Conclusions

The CDC screening protocol appeared to be the least expensive perirectal screening method. However, expense must be weighed against a lower sensitivity and extra labor needed for additional work-up of non-CPE isolates. The molecular test has the shortest turnaround time but the greatest expense.

abstract

http://www.jstor.org/stable/10.1086/675603

PDF

http://www.jstor.org/stable/pdfplus/10.1086/675603.pdf?&acceptTC=true&jpdConfirm=true

 

July 30, 2014 at 2:35 pm

Addressing the Emergence and Impact of Multidrug-Resistant Gram-Negative Organisms: A Critical Focus for the Next Decade

Infection Control & Hospital Epidemiology April 2014 V.35 N.4 P.333-335

Ebbing Lautenbach, MD, MPH, MSCE1 and Eli N. Perencevich, MD, MS2

  1. Division of Infectious Diseases, Department of Medicine, Department of Biostatistics and Epidemiology, Center for Clinical Epidemiology and Biostatistics, Perelman School of Medicine, University of Pennsylvania, Philadelphia, Pennsylvania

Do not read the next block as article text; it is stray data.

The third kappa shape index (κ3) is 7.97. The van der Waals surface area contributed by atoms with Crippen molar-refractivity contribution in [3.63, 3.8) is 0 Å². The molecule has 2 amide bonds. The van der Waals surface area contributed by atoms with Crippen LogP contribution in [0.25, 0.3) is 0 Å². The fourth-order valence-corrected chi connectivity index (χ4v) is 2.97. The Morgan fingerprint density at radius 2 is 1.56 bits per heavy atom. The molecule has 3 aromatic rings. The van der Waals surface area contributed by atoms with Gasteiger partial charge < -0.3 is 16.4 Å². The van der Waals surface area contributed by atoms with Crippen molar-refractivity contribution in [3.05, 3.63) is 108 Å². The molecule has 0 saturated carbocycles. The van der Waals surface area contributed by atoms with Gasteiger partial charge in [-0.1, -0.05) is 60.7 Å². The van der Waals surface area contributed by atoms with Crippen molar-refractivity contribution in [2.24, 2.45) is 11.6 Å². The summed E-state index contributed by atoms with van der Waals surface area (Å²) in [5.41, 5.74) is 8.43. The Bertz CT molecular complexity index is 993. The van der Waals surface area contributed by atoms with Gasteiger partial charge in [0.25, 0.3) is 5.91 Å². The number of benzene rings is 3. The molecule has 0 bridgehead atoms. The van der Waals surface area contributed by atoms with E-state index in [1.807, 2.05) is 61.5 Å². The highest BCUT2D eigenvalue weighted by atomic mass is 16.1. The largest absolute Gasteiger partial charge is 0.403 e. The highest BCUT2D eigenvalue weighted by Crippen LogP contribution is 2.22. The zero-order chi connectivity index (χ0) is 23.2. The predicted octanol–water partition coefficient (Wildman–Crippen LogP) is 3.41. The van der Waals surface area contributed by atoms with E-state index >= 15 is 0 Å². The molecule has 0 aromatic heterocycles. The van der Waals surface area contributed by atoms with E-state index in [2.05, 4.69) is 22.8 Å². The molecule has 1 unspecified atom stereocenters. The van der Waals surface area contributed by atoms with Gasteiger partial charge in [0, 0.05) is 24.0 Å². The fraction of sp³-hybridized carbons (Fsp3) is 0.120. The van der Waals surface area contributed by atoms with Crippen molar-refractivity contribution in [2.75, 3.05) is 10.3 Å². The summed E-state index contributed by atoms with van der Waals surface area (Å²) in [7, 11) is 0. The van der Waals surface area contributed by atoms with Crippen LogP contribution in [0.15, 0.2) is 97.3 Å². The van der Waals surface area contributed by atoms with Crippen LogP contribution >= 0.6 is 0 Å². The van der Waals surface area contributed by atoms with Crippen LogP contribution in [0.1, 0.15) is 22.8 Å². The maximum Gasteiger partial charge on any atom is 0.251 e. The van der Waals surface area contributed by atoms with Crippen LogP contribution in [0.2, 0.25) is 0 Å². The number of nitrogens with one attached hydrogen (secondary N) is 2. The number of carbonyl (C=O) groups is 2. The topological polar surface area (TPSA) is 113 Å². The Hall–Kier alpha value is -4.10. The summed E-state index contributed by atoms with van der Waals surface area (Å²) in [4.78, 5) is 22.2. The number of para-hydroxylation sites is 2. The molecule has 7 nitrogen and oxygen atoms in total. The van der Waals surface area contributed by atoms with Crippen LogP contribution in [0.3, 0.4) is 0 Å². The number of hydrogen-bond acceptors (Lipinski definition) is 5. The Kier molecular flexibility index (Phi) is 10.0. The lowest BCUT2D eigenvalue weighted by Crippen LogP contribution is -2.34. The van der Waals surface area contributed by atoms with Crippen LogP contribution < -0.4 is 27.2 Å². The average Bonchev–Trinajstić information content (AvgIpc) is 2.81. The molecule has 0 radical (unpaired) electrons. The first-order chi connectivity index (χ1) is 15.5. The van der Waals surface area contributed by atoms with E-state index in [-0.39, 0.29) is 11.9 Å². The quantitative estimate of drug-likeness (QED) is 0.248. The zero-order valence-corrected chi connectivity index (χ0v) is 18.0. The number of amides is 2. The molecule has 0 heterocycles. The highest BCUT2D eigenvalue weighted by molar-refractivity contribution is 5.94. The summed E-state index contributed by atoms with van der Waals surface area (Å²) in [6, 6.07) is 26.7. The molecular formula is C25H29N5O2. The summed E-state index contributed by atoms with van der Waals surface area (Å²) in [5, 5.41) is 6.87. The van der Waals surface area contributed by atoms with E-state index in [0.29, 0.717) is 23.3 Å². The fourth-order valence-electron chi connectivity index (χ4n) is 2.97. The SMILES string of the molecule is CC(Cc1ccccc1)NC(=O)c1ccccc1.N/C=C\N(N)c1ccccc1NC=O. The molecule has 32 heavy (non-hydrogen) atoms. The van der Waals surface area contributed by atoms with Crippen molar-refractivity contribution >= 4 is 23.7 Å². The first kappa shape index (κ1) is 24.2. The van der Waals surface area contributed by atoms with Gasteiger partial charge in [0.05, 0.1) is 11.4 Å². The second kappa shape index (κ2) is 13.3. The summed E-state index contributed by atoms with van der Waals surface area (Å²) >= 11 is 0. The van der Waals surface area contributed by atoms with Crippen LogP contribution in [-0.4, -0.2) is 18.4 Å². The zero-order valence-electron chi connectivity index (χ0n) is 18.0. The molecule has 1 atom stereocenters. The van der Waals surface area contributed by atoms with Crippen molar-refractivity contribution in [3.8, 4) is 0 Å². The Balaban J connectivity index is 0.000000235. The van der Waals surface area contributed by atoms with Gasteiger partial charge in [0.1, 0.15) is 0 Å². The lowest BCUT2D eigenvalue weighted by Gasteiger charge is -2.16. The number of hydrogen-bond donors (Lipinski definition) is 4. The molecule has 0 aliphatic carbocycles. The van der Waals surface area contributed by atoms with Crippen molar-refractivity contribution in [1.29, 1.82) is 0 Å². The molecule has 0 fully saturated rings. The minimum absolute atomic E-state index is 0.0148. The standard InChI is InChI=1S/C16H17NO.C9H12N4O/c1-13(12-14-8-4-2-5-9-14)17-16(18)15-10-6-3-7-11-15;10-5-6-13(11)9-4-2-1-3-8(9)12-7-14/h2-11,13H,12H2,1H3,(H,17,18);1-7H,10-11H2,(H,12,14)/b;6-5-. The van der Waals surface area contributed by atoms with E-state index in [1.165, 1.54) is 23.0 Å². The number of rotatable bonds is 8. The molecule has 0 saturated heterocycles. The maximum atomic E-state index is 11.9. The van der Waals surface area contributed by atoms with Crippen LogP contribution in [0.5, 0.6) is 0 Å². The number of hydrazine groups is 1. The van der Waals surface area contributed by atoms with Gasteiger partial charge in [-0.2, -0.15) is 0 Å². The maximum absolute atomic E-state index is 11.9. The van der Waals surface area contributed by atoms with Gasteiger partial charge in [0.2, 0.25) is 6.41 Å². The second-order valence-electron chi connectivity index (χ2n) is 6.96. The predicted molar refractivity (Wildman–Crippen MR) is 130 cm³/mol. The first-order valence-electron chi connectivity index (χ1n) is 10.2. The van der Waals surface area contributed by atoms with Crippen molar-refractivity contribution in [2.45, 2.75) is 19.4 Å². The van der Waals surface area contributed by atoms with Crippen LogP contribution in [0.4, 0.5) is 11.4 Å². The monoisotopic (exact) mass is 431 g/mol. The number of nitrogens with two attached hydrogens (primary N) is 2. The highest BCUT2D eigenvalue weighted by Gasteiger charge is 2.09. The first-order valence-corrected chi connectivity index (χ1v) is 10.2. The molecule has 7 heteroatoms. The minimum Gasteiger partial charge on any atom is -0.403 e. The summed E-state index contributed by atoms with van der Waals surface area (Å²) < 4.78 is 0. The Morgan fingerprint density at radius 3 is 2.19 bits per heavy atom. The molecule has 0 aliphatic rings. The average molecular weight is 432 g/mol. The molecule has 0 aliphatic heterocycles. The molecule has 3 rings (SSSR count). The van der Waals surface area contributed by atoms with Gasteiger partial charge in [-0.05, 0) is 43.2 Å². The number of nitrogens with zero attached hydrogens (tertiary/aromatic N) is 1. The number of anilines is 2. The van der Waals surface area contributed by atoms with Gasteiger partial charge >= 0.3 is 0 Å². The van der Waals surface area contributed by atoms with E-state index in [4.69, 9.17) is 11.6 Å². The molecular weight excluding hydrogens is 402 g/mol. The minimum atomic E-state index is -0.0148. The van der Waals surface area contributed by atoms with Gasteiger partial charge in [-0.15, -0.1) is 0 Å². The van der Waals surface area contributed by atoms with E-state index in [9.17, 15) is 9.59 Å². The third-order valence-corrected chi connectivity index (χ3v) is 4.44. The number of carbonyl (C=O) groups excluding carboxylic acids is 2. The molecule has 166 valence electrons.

2. Division of General Internal Medicine, Department of Internal Medicine, Carver College of Medicine, University of Iowa, and Center for Comprehensive Access and Delivery Research and Evaluation, Iowa City Veterans Administration Health Care System, Iowa City, Iowa

Address correspondence to Ebbing Lautenbach, MD, MPH, MSCE, Center for Clinical Epidemiology and Biostatistics, 825 Blockley Hall, 423 Guardian Drive, Philadelphia, PA 19104-6021 (ebbing@mail.med.upenn.edu).

Approximately 10% of hospitalizations are complicated by a healthcare-associated infection, and up to 75% of these are due to organisms resistant to first-line antimicrobial therapy.

Furthermore, antimicrobial-resistant bacterial infections are associated with significant increases in morbidity and mortality and incur upward of $20 billion in annual healthcare costs.

Antimicrobial resistance has increased significantly in all spheres of patient care: acute care hospitals, long-term acute care hospitals, long-term care, and the community. Despite these sobering facts, we remain woefully unprepared to address both current and future resistant organisms.